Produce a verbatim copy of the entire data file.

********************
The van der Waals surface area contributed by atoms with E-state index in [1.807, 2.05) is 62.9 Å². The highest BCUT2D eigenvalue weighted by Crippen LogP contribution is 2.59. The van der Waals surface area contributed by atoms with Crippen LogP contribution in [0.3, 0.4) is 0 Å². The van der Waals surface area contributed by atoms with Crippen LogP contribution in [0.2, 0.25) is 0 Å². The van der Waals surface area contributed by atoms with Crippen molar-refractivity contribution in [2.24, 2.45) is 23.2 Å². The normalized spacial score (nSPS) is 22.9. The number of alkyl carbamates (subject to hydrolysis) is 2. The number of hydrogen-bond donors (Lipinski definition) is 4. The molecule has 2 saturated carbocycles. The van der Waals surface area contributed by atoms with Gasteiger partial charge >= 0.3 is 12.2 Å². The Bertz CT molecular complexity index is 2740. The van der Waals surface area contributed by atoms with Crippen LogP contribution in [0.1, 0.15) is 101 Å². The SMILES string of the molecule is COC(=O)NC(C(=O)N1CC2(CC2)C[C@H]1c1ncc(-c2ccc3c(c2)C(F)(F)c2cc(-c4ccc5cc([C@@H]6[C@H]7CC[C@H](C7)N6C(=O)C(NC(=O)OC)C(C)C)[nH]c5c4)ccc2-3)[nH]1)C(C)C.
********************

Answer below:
The van der Waals surface area contributed by atoms with E-state index in [1.807, 2.05) is 62.9 Å². The highest BCUT2D eigenvalue weighted by Crippen LogP contribution is 2.59. The van der Waals surface area contributed by atoms with Crippen LogP contribution in [0.3, 0.4) is 0 Å². The van der Waals surface area contributed by atoms with Crippen LogP contribution in [0.2, 0.25) is 0 Å². The van der Waals surface area contributed by atoms with Crippen molar-refractivity contribution in [2.24, 2.45) is 23.2 Å². The normalized spacial score (nSPS) is 22.9. The number of alkyl carbamates (subject to hydrolysis) is 2. The number of hydrogen-bond donors (Lipinski definition) is 4. The molecule has 2 saturated carbocycles. The van der Waals surface area contributed by atoms with Gasteiger partial charge >= 0.3 is 12.2 Å². The Bertz CT molecular complexity index is 2740. The van der Waals surface area contributed by atoms with Crippen LogP contribution in [0.1, 0.15) is 101 Å². The SMILES string of the molecule is COC(=O)NC(C(=O)N1CC2(CC2)C[C@H]1c1ncc(-c2ccc3c(c2)C(F)(F)c2cc(-c4ccc5cc([C@@H]6[C@H]7CC[C@H](C7)N6C(=O)C(NC(=O)OC)C(C)C)[nH]c5c4)ccc2-3)[nH]1)C(C)C.